Lisa sent me a link to The Brown Dress Project, which I found very interesting. Alex Martin, an artist/dancer/mother in Seattle, made a brown denim dress that she has been wearing every day for nearly a year.
Her artist's statement says that the project is "one small, personal attempt to confront consumerism by refusing to change my dress for 365 days." And, in her FAQ, she says:
But on a feminist note, let's stop agreeing that the best way for women (in particular) to "express themselves" is by purchasing new wardrobe items and putting together daily outfits.
Whoa! When did I miss the memo that the best way for women to express themselves is through their outfits? Because, really, I should have been on the distribution list for that one, right? You'd think I'd be right up near the top! Dress is ONE way for women to express themselves, certainly, but I feel you'd be hard pressed to find consensus that it's the BEST way. Even *I* don't believe that and I write a blog about dresses.
It's confusing to me that an artist who has spent a year living a project that involves clothing (in other words, expressing herself through dress) could make a statement like that. Perhaps the key word in her statement is supposed to be "purchasing", but, if so, it could have been clearer. And what's with the "feminist note"? I am proud to call myself a feminist, as I believe in equal opportunities for women and men. Last time I checked, feminism didn't have a dress code, and, in fact, now that we're on the subject, I am fed up with people who claim that women who enjoy wearing dresses can't be "real feminists". Yes, dresses are traditionally feminine, but really, part of being a feminist, in my opinion, is finally internalizing that "feminine" does not equal "bad" or "weak" or "unworthy."
Elsewhere, in her blog, Ms. Martin says:
Since I am continuously engaging in conversations about my attire this year, I have become really sensitized to our cultural slant towards giving "compliments" on each others' daily outfit. "Oh, I just love your (fill in the blank – bag, hair, shoes, socks, sweater, dress, earrings, jacket, bracelet, hat, scarf)" – and tragically often, this is the intro to a conversation about where the item in question was purchased, a perfect segue back into our place as consumers in this economy. These conversations are not out-and-out evil, but I do think they are a symptom of the insidious fashion culture that keep us, and here I mean ESPECIALLY girls/women/ladies, so ridiculously busy consuming. waxing, accessorizing, and beautifying to perfect our wardrobes and fashion alignments that we can't possibly find the time to accomplish anything more revolutionary or important.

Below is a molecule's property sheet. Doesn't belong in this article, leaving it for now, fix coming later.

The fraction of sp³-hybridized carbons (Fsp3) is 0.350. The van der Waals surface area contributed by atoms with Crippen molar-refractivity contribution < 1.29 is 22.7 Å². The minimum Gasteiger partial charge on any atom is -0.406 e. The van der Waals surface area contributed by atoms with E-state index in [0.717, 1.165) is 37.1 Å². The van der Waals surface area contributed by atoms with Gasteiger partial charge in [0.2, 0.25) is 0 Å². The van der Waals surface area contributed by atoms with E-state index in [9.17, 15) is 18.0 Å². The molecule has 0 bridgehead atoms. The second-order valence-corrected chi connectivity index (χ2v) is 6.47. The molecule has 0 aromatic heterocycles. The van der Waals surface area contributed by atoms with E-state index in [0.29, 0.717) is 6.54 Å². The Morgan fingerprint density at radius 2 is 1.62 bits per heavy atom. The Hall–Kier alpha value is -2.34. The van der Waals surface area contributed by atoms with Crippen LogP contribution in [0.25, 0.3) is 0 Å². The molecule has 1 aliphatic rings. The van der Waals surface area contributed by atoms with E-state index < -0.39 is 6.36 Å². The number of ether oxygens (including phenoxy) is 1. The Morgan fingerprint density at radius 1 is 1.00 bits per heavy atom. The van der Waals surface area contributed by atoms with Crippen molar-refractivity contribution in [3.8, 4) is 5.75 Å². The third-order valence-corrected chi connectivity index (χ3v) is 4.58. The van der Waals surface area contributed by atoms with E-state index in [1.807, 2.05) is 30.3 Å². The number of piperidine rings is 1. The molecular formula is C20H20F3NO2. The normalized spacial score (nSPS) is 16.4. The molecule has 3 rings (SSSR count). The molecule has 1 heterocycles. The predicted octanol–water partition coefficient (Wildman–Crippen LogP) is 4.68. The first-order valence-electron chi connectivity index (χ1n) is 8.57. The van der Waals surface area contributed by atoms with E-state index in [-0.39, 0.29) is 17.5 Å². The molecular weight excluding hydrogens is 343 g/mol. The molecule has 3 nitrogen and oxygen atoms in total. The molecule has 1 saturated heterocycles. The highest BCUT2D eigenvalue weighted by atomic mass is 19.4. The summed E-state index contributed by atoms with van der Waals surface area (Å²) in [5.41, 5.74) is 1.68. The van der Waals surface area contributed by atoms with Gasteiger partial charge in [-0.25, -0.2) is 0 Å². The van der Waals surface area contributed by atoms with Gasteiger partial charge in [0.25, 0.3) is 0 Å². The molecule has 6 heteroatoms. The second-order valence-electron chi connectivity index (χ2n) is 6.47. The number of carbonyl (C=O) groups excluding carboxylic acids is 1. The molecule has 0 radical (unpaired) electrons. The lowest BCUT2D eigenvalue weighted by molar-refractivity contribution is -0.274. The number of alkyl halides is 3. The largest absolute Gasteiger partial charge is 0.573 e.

The scare quotes around "compliments" are odd — does she think such remarks are insincere? Not actually compliments? I just don't get it. I think she's cavalierly dismissing the communal, aesthetic, human pleasure of creating something beautiful and finding it appreciated. What artist doesn't want to be asked about their process of creation? If we consider that we all have the daily opportunity to create sartorial art (even if we don't always take it), why begrudge us a few simple responses?
As for dressing and accessorizing interfering with "real" accomplishment — this is a strawman argument, I'm afraid. When I think of the women I know who are interested in clothes, they're not people whose accomplishments tend to the lighter end of the scale. They're not bubbleheaded dilettantes brainwashed by the glossy magazines, unable to lift anything heavier than a charge card; they're writers (novelists, journalists), they work in public policy, they are doctors and lawyers and artists and mothers; they run their own businesses and they work for causes they believe in. (And I have to say that I don't see male activists calling each other out for being under the sway of the consumerist sports industry.) Sure, there are things in life more important than clothes, but to say that an interest in clothes is irreconcilable with achievement is both ridiculous and wrong.
The Brown Dress project is interesting (although I have to say I'm more intrigued with Martin's nebulous plan to spend next year wearing only things she's made herself) but I feel the artist's assumptions as to what are valid and invalid ways to express oneself through clothing need to be questioned as strenuously as she herself is questioning consumerist culture.
Ms. Martin is right to have problems with unbridled consumerism; I do myself. But a blanket condemnation of taking pleasure in one's appearance does nothing to further anti-consumerist agendas–if anything, it sets them back. She's painting with too broad a brush. People who feel fast food is soul-killing and planet-damaging don't say "don't eat"; people opposed to throwaway fashion and consumerist culture shouldn't say "don't buy clothes." The appropriate, more nuanced tack would be to discuss how to fully enjoy what you wear, where it came from, the story behind it; a kind of slow food movement for clothing, but one that allows for joy and creativity and yes, even has room for fashion.